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Sri Lanka protests US war crimes remarks

The US government's special envoy for war crimes Stephen Rapp speaks in Nuremberg, southern Germany, on November 21, 2010
The US government's special envoy for war crimes Stephen Rapp speaks in Nuremberg, southern Germany, on November 21, 2010

Sri Lanka said Friday it would protest to the United States over its allegations that army shelling killed hundreds of families during the final days of the island's ethnic civil war.

A senior foreign ministry official said the allegation, made in a US embassy tweet Thursday, would be discussed with visiting Ambassador for Global Criminal Justice Stephen Rapp.

"Our minister (G. L. Peiris) will take it up face-to-face with ambassador Rapp," the official told AFP, asking not to be named.

"It is a baseless allegation. It is uncalled for," he said.

Rapp arrived in Sri Lanka Monday on a five-day visit to meet officials and politicians to discuss Sri Lanka's rights record and attempts at reconciliation five years after the end of war.

The US embassy posted on Twitter a photo of Rapp and its ambassador Michele Sison from the island's former battle zone with the caption: "St Anthany's Ground - site of Jan 2009 killing of hundreds of families by army shelling."

US diplomats in Colombo told AFP the tweet reflected Washington's toughening human rights policy towards Sri Lanka.

"This tweet reflects official government stance," an embassy official said, speaking on condition of anonymity.

Sri Lanka has denied charges that up to 40,000 ethnic Tamil civilians were killed by the army during the push that crushed Tamil rebels fighting for a separate homeland.

In other tweets, the embassy said Rapp and Sison also visited a pro-opposition newspaper in Jaffna, the capital of the battle-scarred Northern Province and expressed "concern for media freedom in Sri Lanka."

The two went to the Uthayan newspaper and met its owner, Eswarapatham Saravanapavan, who is an opposition legislator from the Tamil National Alliance party.

Saravanapavan said his paper had been a target of attack and five of his employees have been killed in recent years, but no suspects have been prosecuted.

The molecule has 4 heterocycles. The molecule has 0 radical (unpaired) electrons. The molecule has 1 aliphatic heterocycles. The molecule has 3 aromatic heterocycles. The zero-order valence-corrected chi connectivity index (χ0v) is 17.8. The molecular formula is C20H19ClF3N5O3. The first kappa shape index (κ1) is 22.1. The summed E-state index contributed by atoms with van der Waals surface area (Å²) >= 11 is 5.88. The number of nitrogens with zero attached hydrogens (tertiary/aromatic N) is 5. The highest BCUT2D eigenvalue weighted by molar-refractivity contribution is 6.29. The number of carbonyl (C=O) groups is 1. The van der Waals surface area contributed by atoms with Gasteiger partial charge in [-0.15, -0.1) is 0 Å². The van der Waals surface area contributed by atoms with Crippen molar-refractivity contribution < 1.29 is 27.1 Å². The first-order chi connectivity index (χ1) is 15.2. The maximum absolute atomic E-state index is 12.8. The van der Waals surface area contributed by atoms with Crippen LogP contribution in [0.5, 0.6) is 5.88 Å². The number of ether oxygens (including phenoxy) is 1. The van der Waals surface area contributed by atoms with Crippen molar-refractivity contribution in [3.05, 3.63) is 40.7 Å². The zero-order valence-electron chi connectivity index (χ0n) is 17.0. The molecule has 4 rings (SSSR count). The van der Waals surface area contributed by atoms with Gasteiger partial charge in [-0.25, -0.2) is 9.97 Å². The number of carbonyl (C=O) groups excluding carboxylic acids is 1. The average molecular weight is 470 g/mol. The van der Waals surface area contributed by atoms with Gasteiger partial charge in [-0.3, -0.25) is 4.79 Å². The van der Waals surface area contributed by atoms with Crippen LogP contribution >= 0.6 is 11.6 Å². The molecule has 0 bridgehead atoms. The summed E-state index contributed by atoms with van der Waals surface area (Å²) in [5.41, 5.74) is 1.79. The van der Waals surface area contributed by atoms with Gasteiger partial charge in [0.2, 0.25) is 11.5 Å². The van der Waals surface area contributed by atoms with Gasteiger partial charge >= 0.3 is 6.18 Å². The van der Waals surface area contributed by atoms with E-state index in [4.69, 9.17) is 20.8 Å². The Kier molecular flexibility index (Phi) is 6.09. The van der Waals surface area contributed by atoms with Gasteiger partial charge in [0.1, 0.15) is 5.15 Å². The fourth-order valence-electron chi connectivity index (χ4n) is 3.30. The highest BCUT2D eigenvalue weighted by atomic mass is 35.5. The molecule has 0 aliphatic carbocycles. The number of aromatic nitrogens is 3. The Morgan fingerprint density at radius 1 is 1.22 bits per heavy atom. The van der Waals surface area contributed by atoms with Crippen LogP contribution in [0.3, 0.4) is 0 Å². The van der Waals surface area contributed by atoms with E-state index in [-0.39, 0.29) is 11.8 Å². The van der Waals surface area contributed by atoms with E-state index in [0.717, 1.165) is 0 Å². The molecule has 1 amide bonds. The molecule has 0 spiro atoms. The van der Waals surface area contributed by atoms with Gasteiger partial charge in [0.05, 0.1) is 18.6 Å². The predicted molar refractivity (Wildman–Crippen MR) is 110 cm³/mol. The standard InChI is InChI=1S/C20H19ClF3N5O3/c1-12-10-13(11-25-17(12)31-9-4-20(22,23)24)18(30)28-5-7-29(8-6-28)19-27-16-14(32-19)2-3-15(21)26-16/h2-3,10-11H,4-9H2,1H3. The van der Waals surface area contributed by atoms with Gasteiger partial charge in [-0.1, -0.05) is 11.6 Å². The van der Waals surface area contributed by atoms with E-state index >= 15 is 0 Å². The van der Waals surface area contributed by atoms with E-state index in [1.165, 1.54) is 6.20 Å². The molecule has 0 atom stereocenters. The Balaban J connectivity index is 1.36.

The Sri Lankan foreign ministry official said Colombo believed the US charges were aimed at laying the ground for renewed condemnation of Sri Lanka at the March UN Human Rights Council (UNHRC) sessions in Geneva.

"The statement could be seen as a justification what they are planning," the official said.

Immediately after the US tweets, Sri Lanka's military added it feared a wider campaign by Washington against Colombo.

"This could be part of a much larger campaign that they (the US) intend on launching in the near future," Sri Lanka's military spokesman Brigadier Ruwan Wanigasooriya said in a statement.

Sri Lanka has come under mounting pressure to probe allegations its troops committed war crimes during the decades-long conflict.

In March, the UNHRC is due to discuss two previous US-initiated censure motions against Colombo over alleged violations of international humanitarian law.

Britain's Prime Minister David Cameron warned during a Commonwealth summit in Colombo two months ago that he would push for an international probe into alleged Sri Lankan human rights violations unless President Mahinda Rajapakse's government investigated the charges.

Sri Lanka maintains not a single civilian was killed by troops and in November ordered a census of war casualties.

The country's main Tamil political party has rejected the count as a sham and says it will collate its own figures.

The UN estimates the conflict for a separate homeland for ethnic Tamils in the Sinhalese-majority nation cost at least 100,000 lives.